If your cat is adopting this pose, you should back away. Do not give your cat anything else to fear. Look around and try to understand the response. If there is another animal nearby, protect your cat from a safe distance. If you cannot see a threat, then just walk away.
No cat should live in a constant state of anxiety. As Veterinary Clinics of North America explains, this leads to health and behavioral problems.
Temporary Reasons Cats Feel Threatened
Many things can spark a short-term fear response in cats. Although felines appear calm and indifferent, they are nervous. Common triggers include:
- New scents
- Unfamiliar humans or animals in the cat’s territory
- Unique and novel experiences.
- Triggering of a negative memory
- Loud noises
A reaction to these stimuli should be fleeting. Your cat will soon return to behaving as normal, so give your cat some space. Once it falls back into its usual routine, it will forget about the stressful experience.
Permanent Reasons Cats Feel Threatened
A medical condition may be to blame for your cat’s bad nerves. If not, make your cat’s life as comfortable as possible.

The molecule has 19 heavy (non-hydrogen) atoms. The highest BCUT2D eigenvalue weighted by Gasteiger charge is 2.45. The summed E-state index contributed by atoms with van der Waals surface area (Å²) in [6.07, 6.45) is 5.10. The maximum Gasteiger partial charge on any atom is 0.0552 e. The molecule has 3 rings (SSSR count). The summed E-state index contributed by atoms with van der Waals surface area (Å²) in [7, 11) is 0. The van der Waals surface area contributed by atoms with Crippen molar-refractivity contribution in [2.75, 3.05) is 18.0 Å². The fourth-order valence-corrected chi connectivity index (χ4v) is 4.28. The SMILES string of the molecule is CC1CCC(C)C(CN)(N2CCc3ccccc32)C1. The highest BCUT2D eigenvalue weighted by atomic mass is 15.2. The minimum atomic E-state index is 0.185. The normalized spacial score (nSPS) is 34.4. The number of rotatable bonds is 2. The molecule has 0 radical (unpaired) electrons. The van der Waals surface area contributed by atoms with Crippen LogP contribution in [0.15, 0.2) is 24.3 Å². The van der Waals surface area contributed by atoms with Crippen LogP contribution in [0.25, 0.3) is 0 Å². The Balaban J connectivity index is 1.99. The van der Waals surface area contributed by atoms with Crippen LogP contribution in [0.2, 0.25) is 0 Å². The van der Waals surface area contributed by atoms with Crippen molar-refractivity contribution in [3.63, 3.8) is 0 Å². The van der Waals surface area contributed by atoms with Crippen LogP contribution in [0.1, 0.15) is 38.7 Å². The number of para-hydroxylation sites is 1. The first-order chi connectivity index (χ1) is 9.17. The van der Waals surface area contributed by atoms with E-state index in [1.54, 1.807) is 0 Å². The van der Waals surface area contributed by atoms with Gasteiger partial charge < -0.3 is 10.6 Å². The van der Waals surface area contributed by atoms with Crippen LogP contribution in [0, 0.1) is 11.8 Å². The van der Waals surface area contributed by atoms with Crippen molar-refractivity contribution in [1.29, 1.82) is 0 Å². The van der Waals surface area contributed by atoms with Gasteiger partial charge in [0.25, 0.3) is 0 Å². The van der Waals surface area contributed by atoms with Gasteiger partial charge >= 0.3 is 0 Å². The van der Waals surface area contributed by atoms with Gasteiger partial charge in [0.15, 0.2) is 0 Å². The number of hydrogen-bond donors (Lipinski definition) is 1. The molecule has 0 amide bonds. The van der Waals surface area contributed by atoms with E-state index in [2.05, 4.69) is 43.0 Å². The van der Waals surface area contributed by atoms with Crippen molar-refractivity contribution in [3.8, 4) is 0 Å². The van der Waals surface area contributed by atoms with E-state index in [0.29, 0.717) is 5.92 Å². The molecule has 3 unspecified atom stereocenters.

If your cat has suddenly developed an anxiety disorder, consider why it may have happened. A sudden change is often the catalyst:
- Has somebody new moved into the home, such as a lodger or baby?
- Have you got a new pet?
- Do you have new neighbors? They may be noisy or have a pet that bullies your cat.
- Have you re-arranged or changed the furniture in your home?
- Have you started working longer hours, spending more time away from home?
Once you have worked out why your cat is feeling anxious, then you should attempt exposure therapy. Slowly introduce your cat to what it is afraid of. Over time, your cat’s confidence will start to build.
Cat Arching Its Back and Shaking Its Tail
This behavior denotes marking. Your cat is using its anal scent glands to claim territory. Cats often perform this action against walls and doors. It looks like the cat is urinating, but nothing is released.
Your cat is releasing a scent. Other cats will pick up on it and will know that a property has been claimed.
Most spayed or neutered cats will cease this behavior as fixed cats are less territorial. If your cat is still marking, it may feel insecure in your home. Spend more time with your cat and make sure another pet is not bullying it.